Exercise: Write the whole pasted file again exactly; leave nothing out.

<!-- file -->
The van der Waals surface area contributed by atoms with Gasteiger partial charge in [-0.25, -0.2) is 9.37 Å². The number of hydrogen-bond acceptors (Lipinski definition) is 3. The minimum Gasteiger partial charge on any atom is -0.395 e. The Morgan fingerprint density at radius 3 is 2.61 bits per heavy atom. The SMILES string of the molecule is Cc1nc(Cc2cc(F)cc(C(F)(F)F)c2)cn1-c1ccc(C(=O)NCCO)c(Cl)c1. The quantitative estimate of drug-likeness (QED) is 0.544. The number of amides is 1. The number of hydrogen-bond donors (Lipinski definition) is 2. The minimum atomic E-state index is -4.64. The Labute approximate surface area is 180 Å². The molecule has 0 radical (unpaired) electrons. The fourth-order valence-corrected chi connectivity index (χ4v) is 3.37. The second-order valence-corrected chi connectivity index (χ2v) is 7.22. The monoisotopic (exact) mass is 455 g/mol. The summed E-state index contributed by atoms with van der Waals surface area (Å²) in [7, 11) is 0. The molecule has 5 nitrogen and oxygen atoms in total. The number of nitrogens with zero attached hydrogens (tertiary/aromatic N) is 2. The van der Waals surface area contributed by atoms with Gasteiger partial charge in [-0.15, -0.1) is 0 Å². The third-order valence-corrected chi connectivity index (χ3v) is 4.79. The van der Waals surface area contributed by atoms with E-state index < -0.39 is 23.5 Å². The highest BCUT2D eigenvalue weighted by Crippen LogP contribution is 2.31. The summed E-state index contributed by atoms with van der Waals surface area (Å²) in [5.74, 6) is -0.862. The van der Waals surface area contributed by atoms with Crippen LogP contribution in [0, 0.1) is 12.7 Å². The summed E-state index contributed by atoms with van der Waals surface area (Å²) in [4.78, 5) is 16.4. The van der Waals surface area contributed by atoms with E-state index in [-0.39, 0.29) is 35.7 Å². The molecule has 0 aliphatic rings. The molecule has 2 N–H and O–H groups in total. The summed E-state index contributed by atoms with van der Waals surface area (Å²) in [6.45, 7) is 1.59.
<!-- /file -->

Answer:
The van der Waals surface area contributed by atoms with Gasteiger partial charge in [-0.25, -0.2) is 9.37 Å². The number of hydrogen-bond acceptors (Lipinski definition) is 3. The minimum Gasteiger partial charge on any atom is -0.395 e. The Morgan fingerprint density at radius 3 is 2.61 bits per heavy atom. The SMILES string of the molecule is Cc1nc(Cc2cc(F)cc(C(F)(F)F)c2)cn1-c1ccc(C(=O)NCCO)c(Cl)c1. The quantitative estimate of drug-likeness (QED) is 0.544. The number of amides is 1. The number of hydrogen-bond donors (Lipinski definition) is 2. The minimum atomic E-state index is -4.64. The Labute approximate surface area is 180 Å². The molecule has 0 radical (unpaired) electrons. The fourth-order valence-corrected chi connectivity index (χ4v) is 3.37. The second-order valence-corrected chi connectivity index (χ2v) is 7.22. The monoisotopic (exact) mass is 455 g/mol. The summed E-state index contributed by atoms with van der Waals surface area (Å²) in [7, 11) is 0. The molecule has 5 nitrogen and oxygen atoms in total. The number of nitrogens with zero attached hydrogens (tertiary/aromatic N) is 2. The van der Waals surface area contributed by atoms with Gasteiger partial charge in [-0.15, -0.1) is 0 Å². The third-order valence-corrected chi connectivity index (χ3v) is 4.79. The van der Waals surface area contributed by atoms with E-state index < -0.39 is 23.5 Å². The highest BCUT2D eigenvalue weighted by Crippen LogP contribution is 2.31. The summed E-state index contributed by atoms with van der Waals surface area (Å²) in [5.74, 6) is -0.862. The van der Waals surface area contributed by atoms with Crippen LogP contribution in [0, 0.1) is 12.7 Å². The summed E-state index contributed by atoms with van der Waals surface area (Å²) in [4.78, 5) is 16.4. The van der Waals surface area contributed by atoms with E-state index in [-0.39, 0.29) is 35.7 Å². The molecule has 0 aliphatic rings. The molecule has 2 N–H and O–H groups in total. The summed E-state index contributed by atoms with van der Waals surface area (Å²) in [6.45, 7) is 1.59.